IV. Film and TV
While documentaries and films on the crusades abound, a few in particular are worth mentioning in detail. No film or hour-long documentary can hope to cover the ground that Tyerman and Madden do in their works – there simply is not enough time. As a result many descriptions and enactments are greatly generalized and, as a result, frequently border on the inaccurate. The audience for these types of media is a decidedly “popular” one, which makes it even more unfortunate that they are so frequently riddled with falsities, elisions, and poor research. As with the novels mentioned in other sections of this bibliography, the films and documentaries mentioned here should be approached with a keen and critical eye. They can be useful elements of a unit on the crusades; however, I would suggest that a good quantity of reading on the historical events take place before any of them is viewed.
The Crusades. Dir. Cecil B. Demille. Paramount, 1935.
A frequently comic epic that toys mercilessly with historical detail and legend. Loosely based on the Third Crusade (and just about every other crusade as well), one might argue that the only accurate aspects of the entire production are the names. The film was, it seems, meant to convey the importance of spirituality rather than to present the viewer with an “authentic” depiction of the Third Crusade itself. Nevertheless, the film is highly enjoyable in its capricious treatment of historical events, and viewers familiar with Richard the Lionheart will, no doubt, see remnants of his long-standing legend present in the bellicose, audacious king on the screen.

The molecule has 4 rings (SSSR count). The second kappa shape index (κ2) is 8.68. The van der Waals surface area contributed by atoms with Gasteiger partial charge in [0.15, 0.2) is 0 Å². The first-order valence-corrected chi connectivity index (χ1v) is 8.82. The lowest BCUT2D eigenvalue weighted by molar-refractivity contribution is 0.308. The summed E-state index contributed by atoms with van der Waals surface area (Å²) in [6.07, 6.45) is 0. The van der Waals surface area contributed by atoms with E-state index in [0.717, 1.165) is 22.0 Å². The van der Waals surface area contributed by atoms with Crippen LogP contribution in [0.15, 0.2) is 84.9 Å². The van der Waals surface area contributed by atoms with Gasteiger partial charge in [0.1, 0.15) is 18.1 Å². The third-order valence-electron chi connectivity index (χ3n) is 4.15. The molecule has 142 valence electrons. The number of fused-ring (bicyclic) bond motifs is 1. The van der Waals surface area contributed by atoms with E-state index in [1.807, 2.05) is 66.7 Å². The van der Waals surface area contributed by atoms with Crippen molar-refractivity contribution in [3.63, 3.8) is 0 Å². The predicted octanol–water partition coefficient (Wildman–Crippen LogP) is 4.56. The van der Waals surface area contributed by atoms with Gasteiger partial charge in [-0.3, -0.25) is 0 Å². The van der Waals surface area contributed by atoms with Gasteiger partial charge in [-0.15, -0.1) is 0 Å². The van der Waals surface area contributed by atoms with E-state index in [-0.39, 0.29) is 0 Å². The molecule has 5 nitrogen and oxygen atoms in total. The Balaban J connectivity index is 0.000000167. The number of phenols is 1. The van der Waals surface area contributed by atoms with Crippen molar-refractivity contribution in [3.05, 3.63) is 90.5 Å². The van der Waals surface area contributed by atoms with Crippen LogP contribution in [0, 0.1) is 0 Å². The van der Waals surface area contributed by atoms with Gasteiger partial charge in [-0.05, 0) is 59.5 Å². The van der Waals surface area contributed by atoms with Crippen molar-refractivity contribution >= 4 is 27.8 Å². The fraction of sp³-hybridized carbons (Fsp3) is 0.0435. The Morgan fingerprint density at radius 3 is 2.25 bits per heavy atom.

The Crusades: Crescent and the Cross. Dir. Stuart Elliot and Mark Lewis. Lion Television, 2005.
A History Channel special, this documentary would most likely be useful as a supplement to readings on the First through Third Crusades. By the nature of its medium, it does not contain the depth of research or the scholarship that the aforementioned academic works provide. It would, however, be a useful tool with which one could augment various parts of a unit on the crusades.
Holy Warriors: Richard the Lionheart and Saladin. Dir. Richard Bedser. Atlantic Productions, 2005.